Precision Phenomics to Personalize Drug Therapy The promise of genomic medicine is the personalization of therapeutics based on one's genetic makeup. Current methods to identify genomic variation underlying adverse drug reactions (ADRs) and to predict drug effects progress slowly and lack disease-neutral approaches. In addition, the cost of new drug discovery is increasing rapidly, largely due to ADRs and efficacy failures. Thus, repurposing old drugs for new indications offer advantages of both safety and reduced development costs. We will develop and apply phenome-wide, medication-wide approaches to dense, longitudinal Electronic Health Record (EHR) data linked to DNA to discover genetic variants associated with ADRs, predict new indications for drugs, and identify new phenotype associations for genetic variants known to impact drug response.
In Specific Aim 1, we will genotype 30,000 individuals on a genome-wide array enriched with variants underlying cardiac electrical activity, drug metabolism, HLA variants, and drug targets. Combining these data with the extant genotypes in our institutional biobank BioVU will result in population of 66,000 individuals with dense genome-wide genotype data. We will perform phenome-wide associations studies (PheWAS, a methodology we have developed) for genes and variants identified in Projects 1 and 2 and known pharmacovariants.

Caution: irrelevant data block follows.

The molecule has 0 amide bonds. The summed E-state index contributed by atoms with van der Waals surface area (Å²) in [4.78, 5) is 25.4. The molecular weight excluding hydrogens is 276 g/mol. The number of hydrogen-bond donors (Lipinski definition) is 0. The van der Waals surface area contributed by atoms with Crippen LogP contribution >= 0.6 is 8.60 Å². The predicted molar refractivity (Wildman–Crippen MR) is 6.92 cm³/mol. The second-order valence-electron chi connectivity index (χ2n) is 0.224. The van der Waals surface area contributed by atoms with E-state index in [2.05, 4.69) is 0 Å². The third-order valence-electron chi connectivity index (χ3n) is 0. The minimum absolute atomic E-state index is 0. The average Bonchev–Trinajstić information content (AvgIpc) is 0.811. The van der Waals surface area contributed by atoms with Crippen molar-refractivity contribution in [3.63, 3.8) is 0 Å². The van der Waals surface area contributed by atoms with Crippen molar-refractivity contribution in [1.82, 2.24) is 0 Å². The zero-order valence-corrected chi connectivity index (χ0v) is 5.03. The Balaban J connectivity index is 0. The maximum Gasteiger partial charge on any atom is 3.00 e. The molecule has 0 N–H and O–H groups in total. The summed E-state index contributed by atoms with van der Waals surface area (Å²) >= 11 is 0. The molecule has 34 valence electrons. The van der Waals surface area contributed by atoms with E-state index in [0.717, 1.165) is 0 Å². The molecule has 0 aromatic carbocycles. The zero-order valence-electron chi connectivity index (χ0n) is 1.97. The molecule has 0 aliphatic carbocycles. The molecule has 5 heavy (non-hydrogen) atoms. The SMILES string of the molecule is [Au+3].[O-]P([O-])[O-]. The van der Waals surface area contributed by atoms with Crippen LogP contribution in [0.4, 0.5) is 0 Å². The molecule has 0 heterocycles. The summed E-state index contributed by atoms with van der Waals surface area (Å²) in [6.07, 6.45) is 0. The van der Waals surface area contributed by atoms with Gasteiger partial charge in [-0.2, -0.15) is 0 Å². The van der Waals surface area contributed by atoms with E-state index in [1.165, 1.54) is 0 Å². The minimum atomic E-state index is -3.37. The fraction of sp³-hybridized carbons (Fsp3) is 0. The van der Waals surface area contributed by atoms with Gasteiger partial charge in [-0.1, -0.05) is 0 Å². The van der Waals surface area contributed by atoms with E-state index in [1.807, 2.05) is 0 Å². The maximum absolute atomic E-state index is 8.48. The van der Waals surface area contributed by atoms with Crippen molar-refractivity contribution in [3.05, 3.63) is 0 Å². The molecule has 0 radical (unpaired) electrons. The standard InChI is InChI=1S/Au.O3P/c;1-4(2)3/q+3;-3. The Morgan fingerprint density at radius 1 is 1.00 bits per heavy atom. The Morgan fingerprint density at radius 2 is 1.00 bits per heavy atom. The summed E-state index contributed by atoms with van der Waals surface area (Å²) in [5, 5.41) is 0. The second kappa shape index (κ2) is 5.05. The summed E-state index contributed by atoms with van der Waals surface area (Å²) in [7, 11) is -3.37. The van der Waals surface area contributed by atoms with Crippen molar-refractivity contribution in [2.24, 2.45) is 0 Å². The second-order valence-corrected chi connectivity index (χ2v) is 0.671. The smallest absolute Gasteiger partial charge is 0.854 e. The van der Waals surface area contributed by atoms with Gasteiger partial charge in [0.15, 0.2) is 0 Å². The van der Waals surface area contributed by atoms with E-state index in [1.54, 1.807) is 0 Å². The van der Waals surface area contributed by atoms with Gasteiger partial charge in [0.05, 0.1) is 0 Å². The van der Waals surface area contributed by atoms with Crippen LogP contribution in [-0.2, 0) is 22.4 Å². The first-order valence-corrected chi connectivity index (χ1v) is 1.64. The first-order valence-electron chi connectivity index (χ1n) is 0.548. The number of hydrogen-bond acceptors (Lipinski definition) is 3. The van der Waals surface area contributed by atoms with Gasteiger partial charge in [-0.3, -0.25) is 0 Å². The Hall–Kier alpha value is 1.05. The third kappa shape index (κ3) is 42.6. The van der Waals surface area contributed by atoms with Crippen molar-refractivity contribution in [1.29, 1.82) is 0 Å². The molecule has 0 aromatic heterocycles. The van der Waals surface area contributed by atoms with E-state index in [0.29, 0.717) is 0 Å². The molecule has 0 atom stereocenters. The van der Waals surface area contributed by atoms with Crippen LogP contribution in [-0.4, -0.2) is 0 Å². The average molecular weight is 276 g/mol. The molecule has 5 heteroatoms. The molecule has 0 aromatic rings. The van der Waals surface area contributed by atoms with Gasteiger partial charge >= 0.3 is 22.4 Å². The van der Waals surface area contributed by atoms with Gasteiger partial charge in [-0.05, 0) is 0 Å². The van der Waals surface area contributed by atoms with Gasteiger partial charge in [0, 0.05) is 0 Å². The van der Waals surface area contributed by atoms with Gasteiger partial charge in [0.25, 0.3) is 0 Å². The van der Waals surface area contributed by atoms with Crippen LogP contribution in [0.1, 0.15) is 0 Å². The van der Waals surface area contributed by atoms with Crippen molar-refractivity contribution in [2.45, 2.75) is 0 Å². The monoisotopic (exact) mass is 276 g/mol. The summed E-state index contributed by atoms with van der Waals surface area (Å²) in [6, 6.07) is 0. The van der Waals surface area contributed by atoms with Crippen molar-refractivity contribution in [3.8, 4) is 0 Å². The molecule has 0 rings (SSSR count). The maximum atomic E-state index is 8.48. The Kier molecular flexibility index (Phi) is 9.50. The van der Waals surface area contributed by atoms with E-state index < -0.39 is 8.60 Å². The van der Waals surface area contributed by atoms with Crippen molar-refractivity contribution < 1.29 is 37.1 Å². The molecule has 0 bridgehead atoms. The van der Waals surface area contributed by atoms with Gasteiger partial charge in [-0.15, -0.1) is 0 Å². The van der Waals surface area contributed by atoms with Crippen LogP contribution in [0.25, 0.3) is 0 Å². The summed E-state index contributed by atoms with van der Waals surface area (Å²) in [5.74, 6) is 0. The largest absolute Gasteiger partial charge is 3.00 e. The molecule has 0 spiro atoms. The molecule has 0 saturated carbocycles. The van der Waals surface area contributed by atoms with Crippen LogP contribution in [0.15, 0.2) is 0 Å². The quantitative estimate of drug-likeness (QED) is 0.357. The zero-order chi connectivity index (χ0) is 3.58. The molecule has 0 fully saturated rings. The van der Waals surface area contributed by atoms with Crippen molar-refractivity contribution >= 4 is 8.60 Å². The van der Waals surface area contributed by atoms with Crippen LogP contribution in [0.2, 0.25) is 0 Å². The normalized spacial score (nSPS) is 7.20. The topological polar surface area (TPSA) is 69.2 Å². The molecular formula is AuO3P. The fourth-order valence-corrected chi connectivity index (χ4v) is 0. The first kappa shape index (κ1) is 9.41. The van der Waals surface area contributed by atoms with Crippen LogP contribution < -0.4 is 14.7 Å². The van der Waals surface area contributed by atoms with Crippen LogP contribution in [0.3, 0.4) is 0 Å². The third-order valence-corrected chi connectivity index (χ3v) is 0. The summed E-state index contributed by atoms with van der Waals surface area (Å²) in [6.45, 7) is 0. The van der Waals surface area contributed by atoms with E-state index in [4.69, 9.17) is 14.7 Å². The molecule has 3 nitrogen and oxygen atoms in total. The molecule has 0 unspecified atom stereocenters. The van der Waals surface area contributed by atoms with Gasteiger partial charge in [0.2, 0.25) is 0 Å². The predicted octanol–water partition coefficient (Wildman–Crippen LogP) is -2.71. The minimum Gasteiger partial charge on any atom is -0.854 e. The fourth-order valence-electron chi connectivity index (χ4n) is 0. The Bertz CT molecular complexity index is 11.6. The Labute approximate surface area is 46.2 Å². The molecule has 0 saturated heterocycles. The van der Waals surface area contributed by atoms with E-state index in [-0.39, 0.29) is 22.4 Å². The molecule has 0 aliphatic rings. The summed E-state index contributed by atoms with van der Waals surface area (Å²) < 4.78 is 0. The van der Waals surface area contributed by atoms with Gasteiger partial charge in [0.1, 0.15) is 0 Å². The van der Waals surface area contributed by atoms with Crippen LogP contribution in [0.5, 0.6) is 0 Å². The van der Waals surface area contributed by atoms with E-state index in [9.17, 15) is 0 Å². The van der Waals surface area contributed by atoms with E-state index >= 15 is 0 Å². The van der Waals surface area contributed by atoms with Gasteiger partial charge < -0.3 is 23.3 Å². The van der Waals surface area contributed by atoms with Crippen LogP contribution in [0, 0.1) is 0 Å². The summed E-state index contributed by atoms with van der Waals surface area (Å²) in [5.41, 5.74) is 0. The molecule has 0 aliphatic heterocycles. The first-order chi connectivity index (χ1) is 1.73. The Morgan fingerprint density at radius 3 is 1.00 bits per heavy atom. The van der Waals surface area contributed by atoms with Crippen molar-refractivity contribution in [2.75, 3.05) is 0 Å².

In Specific Aim 2, we will use phenome-wide approaches to repurpose existing medications and predict side effects. Building on methods that successfully replicated known apremilast (PDE4 inhibitor used for autoimmune disease) indications and suggested new, biologically plausible repurposing in other diseases, we will perform PheWAS on drug targets for nearly all currently used medications as a tool to identify new disease indications and side effects. Existing indications will serve as anchors to orient results toward new efficacies and possible side effects. Then, we will prioritize new indications for further analysis using network analysis and systematic evidence reviews.
In Specific Aim 3, we will use natural language processing and coded EHR data to identify ADRs from EHR data. Specific ADRs assessed will include diseases, laboratory abnormalities, cutaneous hypersensitivity reactions, and electrocardiographic traits. Our methods will extract both provider-identified ADRs as well as find known clinical events documented but not explicitly recorded as an ADR. Then, we will discover genetic variants predicting the ADRs. In both Specific Aims 2 and 3, we will replicate prioritized novel associations in external EHR-linked biobanks and using candidate gene sequencing or specific HLA 4-digit typing of validated phenotypes. The results of this study will be to dramatically increase the catalog of genetic predictors of drug response and to create a library of potential repurposing for nearly all medications.
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